His legend and sound are embedded in the American music scene; indeed, his songs are as Americana as they come. His influence spans generations and are as alive and fresh as they were when we first heard them on the radio through our stereo speakers. His footprints are huge and have been followed and copied for the past 50 years.
But for Roger McGuinn, the founder of The Byrds, the iconic 1960s Rock and Roll Hall of Fame band, it’s all about his roots.
In fact, that’s what he loves to do these days – to connect intimately with small audiences, McGuinn told this reporter last week just prior to his performance Friday, Sept. 28, at the Ironwood Theatre.
McGuinn brought himself, his wife and his guitars to the Northwoods for his one night sold out show at the theatre. He thinks it was his first time ever in the area – though he wasn’t sure because he has performed literally across the globe.
There isn’t any pretense about McGuinn, who has stayed true to himself, his fans and his music for the past five decades.
Having grown up in Chicago, McGuinn, like so many of his contemporaries, got hooked on music when he heard the sounds of Elvis Presley in the late 1950s.
“I was 13 when [my parents] gave me a transistor radio and that was a game-changer because it meant you could listen to what you wanted to listen to instead of what the family wanted you to listen to. So I tuned into the rock-and-roll station in Chicago, which at the time was WJJD. I heard Elvis Presley’s ‘Heartbreak Hotel,’ and it made me want to get a guitar and made me want to play music,” he said.
McGuinn’s musical journey began with his first guitar, a Harmony F-hole “... and the action was so high that I couldn’t play it,” McGuinn said. “After about a year or so, I think they bought me a Kay.”
He attended the Old Town School of Folk Music in Chicago, a private school started by a couple of folk singers who wanted to “teach people about the traditional music scene.” He knew at a very young age that it was music he wanted to pursue.
And that’s what he’s done. Along the way, he’s played alongside just about every music legend one might name in a single sitting. Living the dream, McGuinn wouldn’t give up those memories for anything.
He continues to do what he’s always loved to do – play the music he’s composed and honor his past by playing and promoting the music he learned so many years ago on his first guitars and banjos.
But over the past couple of decades he’s realized that there’s more to life than making records and touring with a band.
“David Crosby always talks about doing it [reforming The Byrds], and says ‘it’s too bad Roger doesn’t want to do it,’ but I don’t. I’m happy doing what I’m doing, which is traveling with my wife around the world and playing concerts in theatres and performing arts centers. That’s better than traveling with what they call the big time band scene with the buses and trucks and playing in stadiums or whatever. I’ve had my fill of that. I did that for years and years and we did alright at it, but it’s not something I really want to do now.”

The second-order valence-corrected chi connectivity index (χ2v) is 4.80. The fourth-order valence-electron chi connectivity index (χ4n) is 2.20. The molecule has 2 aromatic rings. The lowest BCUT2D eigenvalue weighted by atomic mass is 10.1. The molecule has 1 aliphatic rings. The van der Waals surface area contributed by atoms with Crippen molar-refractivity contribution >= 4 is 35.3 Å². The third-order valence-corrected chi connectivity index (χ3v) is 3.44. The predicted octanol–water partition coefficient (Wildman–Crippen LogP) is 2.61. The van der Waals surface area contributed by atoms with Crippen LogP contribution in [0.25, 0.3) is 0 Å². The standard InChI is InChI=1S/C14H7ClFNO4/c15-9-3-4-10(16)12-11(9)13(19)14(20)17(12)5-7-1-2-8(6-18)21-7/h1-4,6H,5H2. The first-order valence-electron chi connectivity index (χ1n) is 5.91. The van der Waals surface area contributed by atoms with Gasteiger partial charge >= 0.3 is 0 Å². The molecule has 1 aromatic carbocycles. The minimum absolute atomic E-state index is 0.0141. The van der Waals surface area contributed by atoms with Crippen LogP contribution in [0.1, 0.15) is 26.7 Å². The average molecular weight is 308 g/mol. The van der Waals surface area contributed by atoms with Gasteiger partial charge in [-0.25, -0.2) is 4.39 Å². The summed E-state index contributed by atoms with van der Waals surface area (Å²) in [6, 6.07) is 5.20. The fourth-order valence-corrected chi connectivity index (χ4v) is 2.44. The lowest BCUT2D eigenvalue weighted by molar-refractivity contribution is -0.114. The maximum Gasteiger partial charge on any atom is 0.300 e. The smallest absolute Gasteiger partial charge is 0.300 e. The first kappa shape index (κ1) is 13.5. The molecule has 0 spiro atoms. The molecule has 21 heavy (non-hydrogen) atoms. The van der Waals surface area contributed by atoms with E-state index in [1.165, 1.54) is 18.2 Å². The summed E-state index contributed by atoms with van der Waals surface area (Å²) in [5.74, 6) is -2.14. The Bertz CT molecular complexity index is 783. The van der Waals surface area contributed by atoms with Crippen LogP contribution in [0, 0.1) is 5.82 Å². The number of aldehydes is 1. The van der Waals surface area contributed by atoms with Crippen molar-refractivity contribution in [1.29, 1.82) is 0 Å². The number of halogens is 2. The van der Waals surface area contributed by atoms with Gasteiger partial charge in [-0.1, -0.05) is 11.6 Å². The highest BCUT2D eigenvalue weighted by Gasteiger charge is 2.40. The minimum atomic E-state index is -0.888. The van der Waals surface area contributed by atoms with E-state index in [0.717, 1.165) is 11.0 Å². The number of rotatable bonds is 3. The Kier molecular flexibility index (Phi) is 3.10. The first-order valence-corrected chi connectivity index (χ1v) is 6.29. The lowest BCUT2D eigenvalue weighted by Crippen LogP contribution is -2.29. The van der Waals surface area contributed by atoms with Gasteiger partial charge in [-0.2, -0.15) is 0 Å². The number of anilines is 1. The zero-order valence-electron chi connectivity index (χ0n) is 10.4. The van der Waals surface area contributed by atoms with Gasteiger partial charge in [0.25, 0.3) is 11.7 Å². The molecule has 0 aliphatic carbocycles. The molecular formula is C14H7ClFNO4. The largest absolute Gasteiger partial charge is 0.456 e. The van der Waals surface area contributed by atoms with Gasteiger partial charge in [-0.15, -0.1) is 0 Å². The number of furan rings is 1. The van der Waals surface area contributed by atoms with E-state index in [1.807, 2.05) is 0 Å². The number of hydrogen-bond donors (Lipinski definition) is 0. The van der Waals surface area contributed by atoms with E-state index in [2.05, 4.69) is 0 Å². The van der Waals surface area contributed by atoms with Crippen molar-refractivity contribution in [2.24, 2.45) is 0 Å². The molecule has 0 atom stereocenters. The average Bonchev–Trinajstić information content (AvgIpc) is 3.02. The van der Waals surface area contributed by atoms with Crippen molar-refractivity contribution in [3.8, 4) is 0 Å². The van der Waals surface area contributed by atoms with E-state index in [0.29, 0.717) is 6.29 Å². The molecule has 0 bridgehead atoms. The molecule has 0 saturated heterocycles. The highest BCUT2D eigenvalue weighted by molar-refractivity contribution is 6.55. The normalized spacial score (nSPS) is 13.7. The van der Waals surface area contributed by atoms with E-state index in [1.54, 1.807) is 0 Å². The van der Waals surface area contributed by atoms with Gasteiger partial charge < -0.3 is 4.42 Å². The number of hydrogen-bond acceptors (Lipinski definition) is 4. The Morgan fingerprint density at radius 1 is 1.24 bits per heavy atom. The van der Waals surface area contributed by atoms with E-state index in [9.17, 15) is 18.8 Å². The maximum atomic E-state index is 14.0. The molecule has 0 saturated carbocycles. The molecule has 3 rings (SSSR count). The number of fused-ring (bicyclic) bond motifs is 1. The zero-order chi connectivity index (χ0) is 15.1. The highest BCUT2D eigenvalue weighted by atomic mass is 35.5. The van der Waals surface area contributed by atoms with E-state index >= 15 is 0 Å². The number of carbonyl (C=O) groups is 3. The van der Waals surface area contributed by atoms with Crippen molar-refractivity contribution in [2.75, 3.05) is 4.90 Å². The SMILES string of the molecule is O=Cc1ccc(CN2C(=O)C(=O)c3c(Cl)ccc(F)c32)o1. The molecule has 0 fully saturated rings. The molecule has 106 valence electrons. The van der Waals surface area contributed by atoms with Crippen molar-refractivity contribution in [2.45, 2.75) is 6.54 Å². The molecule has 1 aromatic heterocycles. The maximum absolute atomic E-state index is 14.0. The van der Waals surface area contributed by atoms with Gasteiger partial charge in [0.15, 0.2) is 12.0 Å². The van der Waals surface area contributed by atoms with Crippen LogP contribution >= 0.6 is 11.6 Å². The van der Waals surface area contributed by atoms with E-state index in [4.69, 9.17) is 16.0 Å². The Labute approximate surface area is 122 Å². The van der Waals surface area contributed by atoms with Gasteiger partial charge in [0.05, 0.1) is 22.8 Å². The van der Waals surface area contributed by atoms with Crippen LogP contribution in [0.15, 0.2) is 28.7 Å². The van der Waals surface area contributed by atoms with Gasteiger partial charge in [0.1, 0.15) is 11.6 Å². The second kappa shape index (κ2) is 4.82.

During the 1970s and ‘80s, he did the “big time” scene and recorded for Columbia Records – and in fact his records from those days are highly acclaimed and considered by many to be some of his best work.
Back to folk
But it was in the mid-1990s that he realized he had been missing something – his roots. That’s when he started the Folk Den: Roger McGuinn in the Folk Tradition, a website where once a month he posts a folk tune that’s downloadable at no cost. He even posts the lyrics and chords for those who might want to try to sing and play along.
“I decided to put folk music up on the Internet for free download because people weren’t playing the old folk songs anymore. So, I thought I would save them by putting them up for free download. It’s kind of a labor of love ... I love folk music, I love all the stories, they’re all personal human interest stories.”
He does it not only because he loves the beauty of the folk music that formed the foundation of his own compositions, but also because he wants to share what he feels are the tunes that have made American music great.
“A folk singer named Bob Gibson came to my high school and played a set of folk songs and I was impressed with that ... so I learned how to play the banjo and 12-string guitar ... I started with Elvis and went on to folk music after that.”
In that spirit, McGuinn continues the storytelling that his predecessors brought to the stage and his live performances are much more than just a rendition of song after song.